Of all the museums in Honolulu, none approach the size of the Bishop Museum in Western Honolulu; a complex of buildings with a large collection of Hawaiian artifacts. Much of the museum is dedicated to Hawaiian history, with a growing number of science-based exhibits, including a planetarium, a large natural history hall, and an area centered around volcanology. The museum is huge, so give yourself a few hours to take it all in.
Downtown is home to several museums. On the state capitol grounds is the gorgeous `Iolani Palace, which was the official residence of the Hawaiian Kingdom's last two monarchs and is now open for tours. Nearby is the Mission Houses Museum, which has three 19th century Honolulu houses restored for viewing, and the Hawaii State Art Museum, which displays visual art by Hawaii artists.
Makiki has two major art museums worth a look: the Honolulu Academy of Arts is the largest art museum in the city and houses one of the largest collections of Asian art in the United States, along with an impressive Western collection to boot, including Van Gogh, Picasso, Gauguin, Cezanne, Monet, Modigliani and other masters. Just up the hill is the Contemporary Museum, which occupys an old estate overlooking the city and is devoted exclusively to contemporary art.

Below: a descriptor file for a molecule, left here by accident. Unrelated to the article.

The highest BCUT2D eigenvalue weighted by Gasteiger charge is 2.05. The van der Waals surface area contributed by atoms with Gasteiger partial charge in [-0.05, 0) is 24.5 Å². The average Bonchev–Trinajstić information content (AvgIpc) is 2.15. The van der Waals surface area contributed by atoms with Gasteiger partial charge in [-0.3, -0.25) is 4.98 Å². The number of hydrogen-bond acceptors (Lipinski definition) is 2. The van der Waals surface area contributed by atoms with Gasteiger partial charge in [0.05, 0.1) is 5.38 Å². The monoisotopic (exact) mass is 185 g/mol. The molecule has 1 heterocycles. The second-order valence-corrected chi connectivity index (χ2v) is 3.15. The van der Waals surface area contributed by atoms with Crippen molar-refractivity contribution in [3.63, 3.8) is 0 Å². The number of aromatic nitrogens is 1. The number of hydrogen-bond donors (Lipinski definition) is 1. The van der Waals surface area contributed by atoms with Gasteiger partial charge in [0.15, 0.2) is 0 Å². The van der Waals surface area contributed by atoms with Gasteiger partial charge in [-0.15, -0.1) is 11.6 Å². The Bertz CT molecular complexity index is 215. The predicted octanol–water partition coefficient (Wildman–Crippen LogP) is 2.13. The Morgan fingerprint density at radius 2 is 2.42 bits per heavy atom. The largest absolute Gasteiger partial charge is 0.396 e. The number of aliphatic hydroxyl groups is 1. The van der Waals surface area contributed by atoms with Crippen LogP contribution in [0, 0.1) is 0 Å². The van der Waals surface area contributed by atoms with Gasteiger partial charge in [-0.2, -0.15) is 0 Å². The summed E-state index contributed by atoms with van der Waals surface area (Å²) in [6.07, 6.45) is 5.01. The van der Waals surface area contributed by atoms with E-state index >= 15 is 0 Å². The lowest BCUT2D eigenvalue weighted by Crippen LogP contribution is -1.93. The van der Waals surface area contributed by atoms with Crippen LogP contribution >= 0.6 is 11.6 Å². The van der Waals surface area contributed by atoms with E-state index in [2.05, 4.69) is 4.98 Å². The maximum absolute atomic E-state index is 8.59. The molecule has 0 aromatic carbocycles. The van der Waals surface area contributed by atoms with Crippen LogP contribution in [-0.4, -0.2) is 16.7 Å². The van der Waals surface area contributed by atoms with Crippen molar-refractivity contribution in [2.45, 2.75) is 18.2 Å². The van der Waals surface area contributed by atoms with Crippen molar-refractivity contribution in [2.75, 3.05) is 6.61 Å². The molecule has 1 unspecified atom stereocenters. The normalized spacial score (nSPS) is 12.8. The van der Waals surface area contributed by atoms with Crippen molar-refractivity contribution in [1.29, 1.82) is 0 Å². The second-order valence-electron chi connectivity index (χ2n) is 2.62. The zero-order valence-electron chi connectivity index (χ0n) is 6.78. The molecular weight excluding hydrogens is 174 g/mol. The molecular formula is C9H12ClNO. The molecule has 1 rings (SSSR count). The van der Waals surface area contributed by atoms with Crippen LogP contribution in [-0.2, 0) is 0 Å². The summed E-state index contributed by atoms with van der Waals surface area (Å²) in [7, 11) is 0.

Kapiolani Park in Waikiki is home to the city's zoo and aquarium. The Honolulu Zoo is fairly small but quite enjoyable, with plenty of exotic animals including the big-name ones like lions, elephants, rhinos, zebras, giraffes, etc. The also small but rather impressive Waikiki Aquarium holds a spot on the beach and has marine life from all over the Pacific Ocean, including sharks, octopus, colorful reef fish, jellies, and an outdoor exhibit with seals.